Utilising India’s moment under the diplomatic sun – Understanding the dynamics of India’s current foreign policy | 6th March 2023 | UPSC Daily Editorial Analysis

Please Share with maximum friends to support the Initiative.

What's the article about?

  • It talks about the dynamics of India’s current foreign policy approach.


  • GS2: Bilateral, Regional and Global Groupings and Agreements involving India and/or affecting India’s interests;
  • Essay
  • Prelims


  • At present, India is at its peak of geopolitical activities.
  • India hosted the G-20 Foreign Ministers meeting, the G-20 Finance Ministers meeting and the Quad Foreign Ministers meeting.
  • At the same time New Delhi has been teeming with global leaders and thinkers attending the Ministry of External Affairs-supported Raisina dialogue.
  • A few weeks ago, India also organised the ‘Voice of Global South Summit’.
  • The writer of this article discusses India's objectives and the positives of these geopolitical activities.

Significance of these geopolitical activities:

  • For a very long time India has been on the sidelines of world politics. She has been often seen as an irritant by great powers for even having an opinion.
  • But now India’s pivotal position at the G-20, the Quad (the United States, India, Australia and Japan), the Shanghai Cooperation Organisation (SCO) and the Global South today has given it a sudden surge in stature and reputation.  
  • But one year is too short in geopolitics, and geopolitics is not always a function of happy coincidences.
  • For New Delhi, thus, this is its moment under the sun, the near realisation of a long-awaited pivotal power moment.

The nature of current India’s current foreign policy approach – Treading the fault-lines

  • Contemporary Indian foreign policy is a textbook example of treading the fault-lines of world politics – “advancing national interests by identifying and exploiting opportunities created by global contradictions”.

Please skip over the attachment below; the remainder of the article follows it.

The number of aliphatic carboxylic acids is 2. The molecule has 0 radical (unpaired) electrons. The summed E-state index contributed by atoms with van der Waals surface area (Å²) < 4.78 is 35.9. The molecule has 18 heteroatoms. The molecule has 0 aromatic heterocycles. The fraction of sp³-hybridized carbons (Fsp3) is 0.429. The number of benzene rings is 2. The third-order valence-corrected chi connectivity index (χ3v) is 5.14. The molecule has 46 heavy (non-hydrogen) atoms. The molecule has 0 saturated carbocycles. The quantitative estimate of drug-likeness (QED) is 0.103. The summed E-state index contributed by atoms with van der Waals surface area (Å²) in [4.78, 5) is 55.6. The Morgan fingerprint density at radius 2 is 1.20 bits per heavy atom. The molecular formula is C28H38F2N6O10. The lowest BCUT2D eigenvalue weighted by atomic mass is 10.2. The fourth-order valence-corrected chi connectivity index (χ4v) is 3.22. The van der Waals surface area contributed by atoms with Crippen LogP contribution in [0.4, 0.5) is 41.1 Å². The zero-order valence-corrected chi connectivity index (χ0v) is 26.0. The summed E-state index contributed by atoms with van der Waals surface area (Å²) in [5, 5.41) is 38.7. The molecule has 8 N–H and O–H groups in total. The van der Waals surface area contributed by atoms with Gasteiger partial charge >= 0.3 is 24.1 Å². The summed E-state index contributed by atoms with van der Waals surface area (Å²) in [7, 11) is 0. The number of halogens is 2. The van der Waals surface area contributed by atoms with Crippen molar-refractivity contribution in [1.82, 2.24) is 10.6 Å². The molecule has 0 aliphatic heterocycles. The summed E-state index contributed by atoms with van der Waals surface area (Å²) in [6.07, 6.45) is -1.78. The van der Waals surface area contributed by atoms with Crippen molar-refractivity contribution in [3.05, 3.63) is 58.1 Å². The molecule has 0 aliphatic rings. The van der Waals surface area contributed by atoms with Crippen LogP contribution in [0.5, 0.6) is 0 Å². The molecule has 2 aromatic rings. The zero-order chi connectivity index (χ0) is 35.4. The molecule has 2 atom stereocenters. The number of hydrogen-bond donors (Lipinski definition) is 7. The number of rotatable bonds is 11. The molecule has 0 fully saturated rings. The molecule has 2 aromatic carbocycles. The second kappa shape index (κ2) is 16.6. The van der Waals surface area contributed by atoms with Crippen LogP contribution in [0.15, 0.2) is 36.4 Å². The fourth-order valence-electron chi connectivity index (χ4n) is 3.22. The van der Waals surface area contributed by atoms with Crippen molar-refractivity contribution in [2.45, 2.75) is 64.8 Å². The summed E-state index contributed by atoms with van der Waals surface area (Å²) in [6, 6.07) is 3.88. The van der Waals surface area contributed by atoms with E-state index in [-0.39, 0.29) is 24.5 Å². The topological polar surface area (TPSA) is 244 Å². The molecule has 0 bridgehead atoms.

• New Delhi has become adept at playing both sides (though not without its costs).
    Consider this.
    • India is the chair of both the United States/West-led G-20, and the China-centered SCO at the same time. It is seeking to be at the global high table while staking a serious claim to be the leader of the Global South.
  • Contemporary India speaks the language of revisionism and status quoism in the same breath, and with ease.

What is the Global North and Global South Divide?

  • It describes a grouping of countries along socio-economic and political characteristics.
  • Global North comprises mostly industrialised & developed countries of Europe, N. America, etc
  • Global South comprises mostly developing countries of Asia, Africa, S. America, etc.

What does India want?

  • India has long wanted a seat at the global high table.
  • But it has realised that it has little chance of getting one currently, particularly with the United Nations Security Council (UNSC) out of reach.
  • It has, therefore, been hinting at the dysfunctionality of the UNSC, and the utility of more inclusive and flexible forums such as the G-20.
  • So, in New Delhi’s pursuit of actively seeking a seat at a restructured global high table, the G-20 has its utility as does the Global South.
  • In its pursuit for a seat at the high table, New Delhi also knows only too well that falling in line with the U.S./the West (on the Ukraine war for instance) reduces India’s instrumentality (even for them).
  • ‘Fall in line, and you will be forgotten’ appears to be the lesson that it has learnt about realpolitik over the past several decades.

Challenges in current foreign policy approach:

  • Limited time:
    • New Delhi’s moment in the sun is not without its inherent challenges.
    • For one, the sun will set, and the moment shall pass. Indian chairpersonship of the G-20 and the SCO ends this year.
  • Nature of diplomatic language:
    • Some of the language that emanates from New Delhi in response to western or the U.S.’s statements/criticisms could be construed as needlessly offensive.
    • Indian diplomacy needs to adopt the language of finesse and authority rather than that of aggression. Confident nations need not talk like reactionaries.
  • The balancing opposites have their limits:
    • If you play all sides, you might not end up making strong strategic partnerships that should come to your aid if and when something major goes wrong such as a future conflict with China.
    • While bridging the divide in world politics is a noble task, indecisiveness might not yield lasting partnerships.

Way Forward:

  • So far, this foreign policy has done a great joba true world leader.

Please Share with maximum friends to support the Initiative.

Download the Samajho App

Join 5 lakh+ students in downloading PDF Notes for 2000+ Topics relevant for UPSC Civil Services Exam. &nbsp Samajho Android App: https://bit.ly/3H9hva1 Samajho iOS App: https://apple.co/3H8ZJE2 &nbsp Samajho IAS Youtube Channel (300K+ Subscribers): https://www.youtube.com/@SamajhoIAS